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293
Evaluating collaborative filtering recommender systems
 ACM Transactions on Information Systems
, 2004
"... © ACM, 2004. This is the author's version of the work. It is posted here by permission of ACM for your personal use. Not for redistribution. The definitive version was published in ACM ..."
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Cited by 570 (13 self)
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© ACM, 2004. This is the author's version of the work. It is posted here by permission of ACM for your personal use. Not for redistribution. The definitive version was published in ACM
Maximizing the Spread of Influence Through a Social Network
 In KDD
, 2003
"... Models for the processes by which ideas and influence propagate through a social network have been studied in a number of domains, including the diffusion of medical and technological innovations, the sudden and widespread adoption of various strategies in gametheoretic settings, and the effects of ..."
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Cited by 471 (6 self)
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Models for the processes by which ideas and influence propagate through a social network have been studied in a number of domains, including the diffusion of medical and technological innovations, the sudden and widespread adoption of various strategies in gametheoretic settings, and the effects of “word of mouth ” in the promotion of new products. Recently, motivated by the design of viral marketing strategies, Domingos and Richardson posed a fundamental algorithmic problem for such social network processes: if we can try to convince a subset of individuals to adopt a new product or innovation, and the goal is to trigger a large cascade of further adoptions, which set of individuals should we target? We consider this problem in several of the most widely studied models in social network analysis. The optimization problem of selecting the most influential nodes is NPhard here, and we provide the first provable approximation guarantees for efficient algorithms. Using an analysis framework based on submodular functions, we show that a natural greedy strategy obtains a solution that is provably within 63 % of optimal for several classes of models; our framework suggests a general approach for reasoning about the performance guarantees of algorithms for these types of influence problems in social networks. We also provide computational experiments on large collaboration networks, showing that in addition to their provable guarantees, our approximation algorithms significantly outperform nodeselection heuristics based on the wellstudied notions of degree centrality and distance centrality from the field of social networks.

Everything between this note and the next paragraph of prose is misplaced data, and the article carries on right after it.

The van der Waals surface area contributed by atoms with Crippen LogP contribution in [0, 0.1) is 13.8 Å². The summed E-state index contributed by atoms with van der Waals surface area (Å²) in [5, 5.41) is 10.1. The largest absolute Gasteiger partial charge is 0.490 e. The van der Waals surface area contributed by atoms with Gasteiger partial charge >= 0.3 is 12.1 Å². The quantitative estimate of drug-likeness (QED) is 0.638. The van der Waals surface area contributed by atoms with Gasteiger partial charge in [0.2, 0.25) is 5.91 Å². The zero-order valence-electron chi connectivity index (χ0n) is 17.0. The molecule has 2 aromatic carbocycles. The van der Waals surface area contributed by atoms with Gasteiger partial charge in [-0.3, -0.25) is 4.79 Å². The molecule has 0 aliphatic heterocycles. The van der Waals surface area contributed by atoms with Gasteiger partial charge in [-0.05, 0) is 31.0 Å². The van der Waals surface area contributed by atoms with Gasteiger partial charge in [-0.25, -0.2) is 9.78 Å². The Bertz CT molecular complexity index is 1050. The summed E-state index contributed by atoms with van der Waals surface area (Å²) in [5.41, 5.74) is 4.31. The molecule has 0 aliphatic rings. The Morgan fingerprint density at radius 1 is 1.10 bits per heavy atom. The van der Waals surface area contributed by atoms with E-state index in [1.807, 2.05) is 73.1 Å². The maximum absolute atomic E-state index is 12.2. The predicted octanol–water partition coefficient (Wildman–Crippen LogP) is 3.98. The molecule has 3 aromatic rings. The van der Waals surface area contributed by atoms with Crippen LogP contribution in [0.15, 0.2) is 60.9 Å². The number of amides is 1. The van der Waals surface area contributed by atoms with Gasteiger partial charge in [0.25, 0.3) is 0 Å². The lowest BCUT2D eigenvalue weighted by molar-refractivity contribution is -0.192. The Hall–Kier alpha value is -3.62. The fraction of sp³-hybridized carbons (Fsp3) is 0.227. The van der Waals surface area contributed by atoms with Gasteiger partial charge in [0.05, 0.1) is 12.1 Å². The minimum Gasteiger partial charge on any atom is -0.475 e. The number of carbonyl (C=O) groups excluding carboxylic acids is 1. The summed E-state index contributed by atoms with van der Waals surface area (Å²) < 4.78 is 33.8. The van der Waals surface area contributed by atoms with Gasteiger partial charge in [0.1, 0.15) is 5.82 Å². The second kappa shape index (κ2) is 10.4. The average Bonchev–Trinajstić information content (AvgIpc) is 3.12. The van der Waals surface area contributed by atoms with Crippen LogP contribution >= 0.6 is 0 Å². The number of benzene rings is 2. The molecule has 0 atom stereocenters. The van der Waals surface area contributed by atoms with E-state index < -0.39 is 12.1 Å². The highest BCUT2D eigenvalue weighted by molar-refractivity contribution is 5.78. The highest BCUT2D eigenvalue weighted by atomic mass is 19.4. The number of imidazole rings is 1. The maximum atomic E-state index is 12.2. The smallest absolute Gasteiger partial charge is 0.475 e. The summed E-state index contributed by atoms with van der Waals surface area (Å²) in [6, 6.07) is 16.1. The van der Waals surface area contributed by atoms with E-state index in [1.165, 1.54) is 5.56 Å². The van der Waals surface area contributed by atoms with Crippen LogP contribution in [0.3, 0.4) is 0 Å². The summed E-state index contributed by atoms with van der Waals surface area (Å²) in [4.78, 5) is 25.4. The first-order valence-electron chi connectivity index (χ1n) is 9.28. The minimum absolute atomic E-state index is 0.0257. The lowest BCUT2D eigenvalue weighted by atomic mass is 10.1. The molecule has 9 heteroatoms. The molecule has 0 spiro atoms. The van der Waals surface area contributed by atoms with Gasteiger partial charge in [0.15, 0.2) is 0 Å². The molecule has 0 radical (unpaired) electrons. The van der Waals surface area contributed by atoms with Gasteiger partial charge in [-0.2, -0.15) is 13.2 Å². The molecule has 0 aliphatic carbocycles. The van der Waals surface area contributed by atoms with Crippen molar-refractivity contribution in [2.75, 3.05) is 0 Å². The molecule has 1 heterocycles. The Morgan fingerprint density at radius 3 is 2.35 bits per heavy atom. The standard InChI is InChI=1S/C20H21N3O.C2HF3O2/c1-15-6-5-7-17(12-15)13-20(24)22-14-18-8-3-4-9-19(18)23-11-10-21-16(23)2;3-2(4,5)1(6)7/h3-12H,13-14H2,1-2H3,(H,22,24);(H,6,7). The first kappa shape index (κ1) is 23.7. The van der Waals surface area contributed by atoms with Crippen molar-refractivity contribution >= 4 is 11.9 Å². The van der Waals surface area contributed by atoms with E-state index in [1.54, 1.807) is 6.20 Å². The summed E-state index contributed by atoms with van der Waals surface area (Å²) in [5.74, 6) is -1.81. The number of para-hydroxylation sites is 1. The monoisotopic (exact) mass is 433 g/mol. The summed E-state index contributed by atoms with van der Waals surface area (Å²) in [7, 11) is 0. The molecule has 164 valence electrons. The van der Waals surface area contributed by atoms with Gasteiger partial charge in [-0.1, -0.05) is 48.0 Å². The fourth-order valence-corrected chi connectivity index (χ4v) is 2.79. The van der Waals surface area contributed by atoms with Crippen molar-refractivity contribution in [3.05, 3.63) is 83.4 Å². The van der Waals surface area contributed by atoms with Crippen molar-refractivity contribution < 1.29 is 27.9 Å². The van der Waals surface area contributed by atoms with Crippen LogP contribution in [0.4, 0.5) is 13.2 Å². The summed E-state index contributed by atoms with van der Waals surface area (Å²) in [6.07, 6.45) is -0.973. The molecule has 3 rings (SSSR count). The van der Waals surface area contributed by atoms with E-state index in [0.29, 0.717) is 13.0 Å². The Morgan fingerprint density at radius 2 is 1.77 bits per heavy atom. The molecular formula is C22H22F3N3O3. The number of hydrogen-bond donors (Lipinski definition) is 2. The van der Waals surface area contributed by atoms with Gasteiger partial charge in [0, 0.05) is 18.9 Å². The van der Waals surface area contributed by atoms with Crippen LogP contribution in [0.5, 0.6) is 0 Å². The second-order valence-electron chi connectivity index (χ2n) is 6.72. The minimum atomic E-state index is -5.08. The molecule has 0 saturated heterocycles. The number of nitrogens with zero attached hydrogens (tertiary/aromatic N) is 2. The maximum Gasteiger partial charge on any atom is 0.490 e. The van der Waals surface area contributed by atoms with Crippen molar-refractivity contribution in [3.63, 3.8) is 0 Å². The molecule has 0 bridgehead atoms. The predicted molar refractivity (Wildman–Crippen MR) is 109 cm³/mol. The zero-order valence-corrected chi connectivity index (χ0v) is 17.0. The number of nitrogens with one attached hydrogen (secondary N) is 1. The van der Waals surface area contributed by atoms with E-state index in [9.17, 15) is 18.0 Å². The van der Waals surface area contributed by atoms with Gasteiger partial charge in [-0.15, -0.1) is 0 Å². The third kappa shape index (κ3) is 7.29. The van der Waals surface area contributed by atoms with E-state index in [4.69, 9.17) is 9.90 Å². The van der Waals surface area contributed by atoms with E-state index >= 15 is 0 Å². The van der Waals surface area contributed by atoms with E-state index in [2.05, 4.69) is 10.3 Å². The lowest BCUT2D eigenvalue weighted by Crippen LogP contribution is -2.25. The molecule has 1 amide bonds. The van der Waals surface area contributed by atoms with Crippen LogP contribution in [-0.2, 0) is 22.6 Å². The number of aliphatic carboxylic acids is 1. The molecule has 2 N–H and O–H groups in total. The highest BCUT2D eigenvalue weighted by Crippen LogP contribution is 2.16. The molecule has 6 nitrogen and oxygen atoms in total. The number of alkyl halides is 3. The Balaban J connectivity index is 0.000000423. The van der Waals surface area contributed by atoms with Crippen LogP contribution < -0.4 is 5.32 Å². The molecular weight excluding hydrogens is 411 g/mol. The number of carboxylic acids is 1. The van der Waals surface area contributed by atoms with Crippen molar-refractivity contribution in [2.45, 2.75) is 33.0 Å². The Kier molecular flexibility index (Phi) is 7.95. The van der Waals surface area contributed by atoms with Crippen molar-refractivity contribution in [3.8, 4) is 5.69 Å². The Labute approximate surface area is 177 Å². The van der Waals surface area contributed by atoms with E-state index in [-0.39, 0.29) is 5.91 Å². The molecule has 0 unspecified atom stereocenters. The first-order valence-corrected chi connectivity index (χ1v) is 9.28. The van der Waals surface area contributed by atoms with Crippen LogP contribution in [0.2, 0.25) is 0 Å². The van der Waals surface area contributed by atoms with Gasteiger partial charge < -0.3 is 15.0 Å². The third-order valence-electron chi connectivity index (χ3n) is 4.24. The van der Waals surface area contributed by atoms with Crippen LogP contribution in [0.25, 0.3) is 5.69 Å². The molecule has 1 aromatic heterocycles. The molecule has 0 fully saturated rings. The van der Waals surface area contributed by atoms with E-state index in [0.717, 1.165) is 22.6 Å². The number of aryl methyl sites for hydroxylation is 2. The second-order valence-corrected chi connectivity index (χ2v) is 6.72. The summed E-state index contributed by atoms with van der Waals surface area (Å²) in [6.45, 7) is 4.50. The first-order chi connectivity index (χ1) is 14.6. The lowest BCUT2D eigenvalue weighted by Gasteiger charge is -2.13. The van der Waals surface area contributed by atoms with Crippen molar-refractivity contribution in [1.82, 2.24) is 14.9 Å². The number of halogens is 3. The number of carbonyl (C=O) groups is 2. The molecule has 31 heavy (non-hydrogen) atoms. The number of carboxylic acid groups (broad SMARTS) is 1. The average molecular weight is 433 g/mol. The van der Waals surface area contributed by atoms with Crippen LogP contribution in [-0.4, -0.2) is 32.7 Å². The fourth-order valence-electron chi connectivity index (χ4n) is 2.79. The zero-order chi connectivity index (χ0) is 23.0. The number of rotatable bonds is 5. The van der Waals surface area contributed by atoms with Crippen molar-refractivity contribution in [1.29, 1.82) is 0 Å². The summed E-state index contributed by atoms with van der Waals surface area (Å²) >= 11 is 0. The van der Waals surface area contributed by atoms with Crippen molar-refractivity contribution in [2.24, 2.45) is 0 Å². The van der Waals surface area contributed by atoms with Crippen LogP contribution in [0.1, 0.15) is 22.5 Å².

Mining KnowledgeSharing Sites for Viral Marketing
, 2002
"... Viral marketing takes advantage of networks of influence among customers to inexpensively achieve large changes in behavior. Our research seeks to put it on a firmer footing by mining these networks from data, building probabilistic models of them, and using these models to choose the best viral mar ..."
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Cited by 210 (8 self)
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Viral marketing takes advantage of networks of influence among customers to inexpensively achieve large changes in behavior. Our research seeks to put it on a firmer footing by mining these networks from data, building probabilistic models of them, and using these models to choose the best viral marketing plan. Knowledgesharing sites, where customers review products and advise each other, are a fertile source for this type of data mining. In this paper we extend our previous techniques, achieving a large reduction in computational cost, and apply them to data from a knowledgesharing site. We optimize the amount of marketing funds spent on each customer, rather than just making a binary decision on whether to market to him. We take into account the fact that knowledge of the network is partial, and that gathering that knowledge can itself have a cost. Our results show the robustness and utility of our approach.
Trust management for the semantic web
 In ISWC
, 2003
"... Abstract. Though research on the Semantic Web has progressed at a steady pace, its promise has yet to be realized. One major difficulty is that, by its very nature, the Semantic Web is a large, uncensored system to which anyone may contribute. This raises the question of how much credence to give ea ..."
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Cited by 195 (3 self)